"It's not the number of hours sat that's important, it's how many uninterrupted hours of sitting that matters," said Vernikos. When conducting a study on people lying in bed 24 hours a day, she found that standing up every half hour was enough to prevent the harmful effects of an otherwise immobile lifestyle.

Taking a load off (and keeping it off for hours on end) can also make the blood build up in your veins, which causes unpleasant sensations like burning and cramping in the calves. Ouch.

Your nerves are spazzing out

Sitting might be relaxing for your body, but to your nerves, it's torture. The unnatural position causes strained and pinched nerves, which results in pain throughout the body.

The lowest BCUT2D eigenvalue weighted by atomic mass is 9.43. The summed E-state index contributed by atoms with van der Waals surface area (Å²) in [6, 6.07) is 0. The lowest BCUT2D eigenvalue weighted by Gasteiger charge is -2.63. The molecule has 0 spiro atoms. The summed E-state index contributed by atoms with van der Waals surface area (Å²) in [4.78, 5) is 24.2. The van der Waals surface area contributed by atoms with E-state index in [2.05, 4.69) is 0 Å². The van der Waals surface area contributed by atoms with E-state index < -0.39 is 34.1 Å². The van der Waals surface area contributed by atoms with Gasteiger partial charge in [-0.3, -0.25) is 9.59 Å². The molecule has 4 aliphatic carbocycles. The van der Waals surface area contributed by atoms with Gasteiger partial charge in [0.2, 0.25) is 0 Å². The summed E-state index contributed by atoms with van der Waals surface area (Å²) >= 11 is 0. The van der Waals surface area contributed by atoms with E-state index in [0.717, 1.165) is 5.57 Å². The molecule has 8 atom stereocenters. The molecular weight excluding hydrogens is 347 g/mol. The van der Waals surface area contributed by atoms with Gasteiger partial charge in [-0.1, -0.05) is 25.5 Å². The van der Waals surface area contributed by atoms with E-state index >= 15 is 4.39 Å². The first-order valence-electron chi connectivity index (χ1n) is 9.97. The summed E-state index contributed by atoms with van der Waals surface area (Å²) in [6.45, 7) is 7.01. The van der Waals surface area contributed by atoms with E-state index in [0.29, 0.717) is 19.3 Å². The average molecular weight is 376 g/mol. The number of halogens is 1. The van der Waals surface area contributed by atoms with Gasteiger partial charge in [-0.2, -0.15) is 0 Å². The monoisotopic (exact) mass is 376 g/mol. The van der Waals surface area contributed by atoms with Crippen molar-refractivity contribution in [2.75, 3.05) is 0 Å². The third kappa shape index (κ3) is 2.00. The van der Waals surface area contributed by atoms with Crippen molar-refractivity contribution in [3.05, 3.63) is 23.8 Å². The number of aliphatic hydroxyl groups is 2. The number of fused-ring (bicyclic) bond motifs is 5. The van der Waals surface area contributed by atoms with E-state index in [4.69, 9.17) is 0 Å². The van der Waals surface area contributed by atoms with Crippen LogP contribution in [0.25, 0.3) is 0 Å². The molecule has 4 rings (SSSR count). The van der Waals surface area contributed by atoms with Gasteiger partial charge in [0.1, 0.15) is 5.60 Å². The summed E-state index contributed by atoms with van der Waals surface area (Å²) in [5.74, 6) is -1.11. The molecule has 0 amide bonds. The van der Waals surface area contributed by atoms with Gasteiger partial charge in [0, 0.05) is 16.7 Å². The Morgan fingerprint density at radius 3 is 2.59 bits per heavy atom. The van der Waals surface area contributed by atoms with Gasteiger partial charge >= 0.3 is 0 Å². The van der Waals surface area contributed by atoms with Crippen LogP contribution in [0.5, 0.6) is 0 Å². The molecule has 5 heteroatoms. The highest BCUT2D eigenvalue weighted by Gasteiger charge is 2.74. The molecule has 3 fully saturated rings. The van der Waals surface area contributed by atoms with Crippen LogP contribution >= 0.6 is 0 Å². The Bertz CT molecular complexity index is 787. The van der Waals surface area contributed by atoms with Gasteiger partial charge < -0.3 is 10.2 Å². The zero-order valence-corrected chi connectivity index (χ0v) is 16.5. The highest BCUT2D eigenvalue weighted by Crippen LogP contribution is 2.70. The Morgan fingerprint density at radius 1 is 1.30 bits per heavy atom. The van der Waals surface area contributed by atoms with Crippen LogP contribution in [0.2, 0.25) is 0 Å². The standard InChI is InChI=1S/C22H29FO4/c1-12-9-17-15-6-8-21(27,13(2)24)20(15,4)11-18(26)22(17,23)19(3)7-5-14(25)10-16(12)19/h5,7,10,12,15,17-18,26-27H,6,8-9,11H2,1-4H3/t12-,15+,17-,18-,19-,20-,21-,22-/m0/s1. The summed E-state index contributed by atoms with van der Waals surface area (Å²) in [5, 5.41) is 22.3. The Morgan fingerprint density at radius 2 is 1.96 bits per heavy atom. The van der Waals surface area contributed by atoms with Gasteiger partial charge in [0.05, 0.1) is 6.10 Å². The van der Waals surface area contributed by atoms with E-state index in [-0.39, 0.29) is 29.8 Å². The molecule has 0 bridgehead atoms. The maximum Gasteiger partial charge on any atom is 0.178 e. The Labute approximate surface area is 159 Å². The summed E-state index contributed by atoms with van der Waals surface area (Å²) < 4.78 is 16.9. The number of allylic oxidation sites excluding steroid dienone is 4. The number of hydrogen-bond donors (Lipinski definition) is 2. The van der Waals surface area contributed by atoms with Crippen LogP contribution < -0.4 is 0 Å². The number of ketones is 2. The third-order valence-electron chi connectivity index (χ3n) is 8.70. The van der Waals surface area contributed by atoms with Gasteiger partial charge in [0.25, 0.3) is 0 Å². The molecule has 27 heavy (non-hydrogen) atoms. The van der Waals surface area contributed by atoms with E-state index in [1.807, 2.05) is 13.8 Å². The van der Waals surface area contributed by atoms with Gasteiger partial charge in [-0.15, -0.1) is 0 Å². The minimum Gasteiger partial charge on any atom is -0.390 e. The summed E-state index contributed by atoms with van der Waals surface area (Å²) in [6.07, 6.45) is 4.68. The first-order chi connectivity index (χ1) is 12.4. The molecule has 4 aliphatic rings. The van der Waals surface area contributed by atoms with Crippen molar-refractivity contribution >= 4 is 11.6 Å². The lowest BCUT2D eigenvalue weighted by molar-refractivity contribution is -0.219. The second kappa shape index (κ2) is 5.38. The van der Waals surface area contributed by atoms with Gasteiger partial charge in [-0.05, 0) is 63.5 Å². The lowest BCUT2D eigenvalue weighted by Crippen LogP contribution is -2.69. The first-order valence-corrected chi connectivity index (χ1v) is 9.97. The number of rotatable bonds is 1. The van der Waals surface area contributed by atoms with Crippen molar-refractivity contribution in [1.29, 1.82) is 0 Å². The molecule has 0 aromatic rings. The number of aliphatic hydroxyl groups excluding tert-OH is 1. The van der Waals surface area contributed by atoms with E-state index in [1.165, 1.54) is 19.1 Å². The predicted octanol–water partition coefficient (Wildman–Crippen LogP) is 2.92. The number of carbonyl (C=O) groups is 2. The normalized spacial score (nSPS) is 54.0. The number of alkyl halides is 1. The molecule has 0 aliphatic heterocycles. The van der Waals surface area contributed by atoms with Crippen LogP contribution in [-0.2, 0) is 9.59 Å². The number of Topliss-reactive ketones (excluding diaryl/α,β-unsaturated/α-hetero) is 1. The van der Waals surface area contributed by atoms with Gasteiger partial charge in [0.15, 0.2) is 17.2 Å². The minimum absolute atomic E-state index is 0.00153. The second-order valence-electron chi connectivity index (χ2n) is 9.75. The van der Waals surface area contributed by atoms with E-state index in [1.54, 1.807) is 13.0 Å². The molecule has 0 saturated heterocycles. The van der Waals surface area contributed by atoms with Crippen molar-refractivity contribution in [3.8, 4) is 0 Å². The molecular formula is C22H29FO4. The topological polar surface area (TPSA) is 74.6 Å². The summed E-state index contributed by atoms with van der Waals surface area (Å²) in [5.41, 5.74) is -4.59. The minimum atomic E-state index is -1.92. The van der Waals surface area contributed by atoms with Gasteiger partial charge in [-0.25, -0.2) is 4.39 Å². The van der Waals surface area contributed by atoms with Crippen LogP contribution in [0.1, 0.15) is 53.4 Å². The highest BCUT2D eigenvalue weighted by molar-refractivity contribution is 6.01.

"If you sit in one position long enough and you don't move, the muscle contracts. As it contracts, it pulls the nerves it's in contact with, so you go into a sort of spasm," said Vernikos.

But since those nerves are pulled with every movement, shouldn't we feel pain all the time? Not exactly, said Vernikos.

"It's one thing to stimulate the muscle to contract and relax when you're engaging in activity, but if you contract it and don't move for a long time, it can pinch the nerves and cause pain in the lower back and shoulders."

Your upper body slouches forward

You've probably seen those charts about how to sit properly -- shoulders relaxed, eyes level with the screen, arms parallel to the floor, back straight. But as your to-do list consumes the day, demands like managing your inbox and dealing with your boss eventually cause a breakdown in your posture.